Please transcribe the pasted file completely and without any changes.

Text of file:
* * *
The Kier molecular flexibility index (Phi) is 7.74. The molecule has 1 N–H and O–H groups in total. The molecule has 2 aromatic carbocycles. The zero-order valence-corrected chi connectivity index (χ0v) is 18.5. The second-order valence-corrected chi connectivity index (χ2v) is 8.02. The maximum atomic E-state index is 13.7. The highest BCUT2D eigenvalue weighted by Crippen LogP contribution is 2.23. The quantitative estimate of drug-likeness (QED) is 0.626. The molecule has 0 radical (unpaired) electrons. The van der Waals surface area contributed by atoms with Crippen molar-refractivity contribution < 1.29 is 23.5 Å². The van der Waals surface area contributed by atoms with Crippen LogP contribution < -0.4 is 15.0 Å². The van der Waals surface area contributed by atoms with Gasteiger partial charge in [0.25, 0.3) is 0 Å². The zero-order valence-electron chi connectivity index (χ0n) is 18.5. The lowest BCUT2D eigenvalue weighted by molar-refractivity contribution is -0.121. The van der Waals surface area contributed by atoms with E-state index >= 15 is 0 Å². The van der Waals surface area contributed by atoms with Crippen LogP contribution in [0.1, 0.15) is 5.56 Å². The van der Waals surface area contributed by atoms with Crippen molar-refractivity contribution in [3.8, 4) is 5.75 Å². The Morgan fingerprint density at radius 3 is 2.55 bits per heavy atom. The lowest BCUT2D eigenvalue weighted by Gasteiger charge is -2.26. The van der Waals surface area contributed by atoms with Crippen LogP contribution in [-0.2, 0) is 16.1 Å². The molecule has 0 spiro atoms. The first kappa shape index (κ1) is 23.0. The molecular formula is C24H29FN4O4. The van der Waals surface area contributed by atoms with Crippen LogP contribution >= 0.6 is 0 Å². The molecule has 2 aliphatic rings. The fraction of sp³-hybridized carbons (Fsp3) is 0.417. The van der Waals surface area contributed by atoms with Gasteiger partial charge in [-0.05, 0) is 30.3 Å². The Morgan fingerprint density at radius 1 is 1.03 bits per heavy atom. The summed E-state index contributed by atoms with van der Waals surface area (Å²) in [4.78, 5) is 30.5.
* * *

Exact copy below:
The Kier molecular flexibility index (Phi) is 7.74. The molecule has 1 N–H and O–H groups in total. The molecule has 2 aromatic carbocycles. The zero-order valence-corrected chi connectivity index (χ0v) is 18.5. The second-order valence-corrected chi connectivity index (χ2v) is 8.02. The maximum atomic E-state index is 13.7. The highest BCUT2D eigenvalue weighted by Crippen LogP contribution is 2.23. The quantitative estimate of drug-likeness (QED) is 0.626. The molecule has 0 radical (unpaired) electrons. The van der Waals surface area contributed by atoms with Crippen molar-refractivity contribution < 1.29 is 23.5 Å². The van der Waals surface area contributed by atoms with Crippen LogP contribution < -0.4 is 15.0 Å². The van der Waals surface area contributed by atoms with Gasteiger partial charge in [0.25, 0.3) is 0 Å². The zero-order valence-electron chi connectivity index (χ0n) is 18.5. The lowest BCUT2D eigenvalue weighted by molar-refractivity contribution is -0.121. The van der Waals surface area contributed by atoms with E-state index >= 15 is 0 Å². The van der Waals surface area contributed by atoms with Crippen LogP contribution in [0.1, 0.15) is 5.56 Å². The van der Waals surface area contributed by atoms with Crippen molar-refractivity contribution in [3.8, 4) is 5.75 Å². The Morgan fingerprint density at radius 3 is 2.55 bits per heavy atom. The lowest BCUT2D eigenvalue weighted by Gasteiger charge is -2.26. The van der Waals surface area contributed by atoms with Crippen LogP contribution in [-0.2, 0) is 16.1 Å². The molecule has 0 spiro atoms. The first kappa shape index (κ1) is 23.0. The molecular formula is C24H29FN4O4. The van der Waals surface area contributed by atoms with Crippen LogP contribution >= 0.6 is 0 Å². The molecule has 2 aliphatic rings. The fraction of sp³-hybridized carbons (Fsp3) is 0.417. The van der Waals surface area contributed by atoms with Gasteiger partial charge in [-0.05, 0) is 30.3 Å². The Morgan fingerprint density at radius 1 is 1.03 bits per heavy atom. The summed E-state index contributed by atoms with van der Waals surface area (Å²) in [4.78, 5) is 30.5.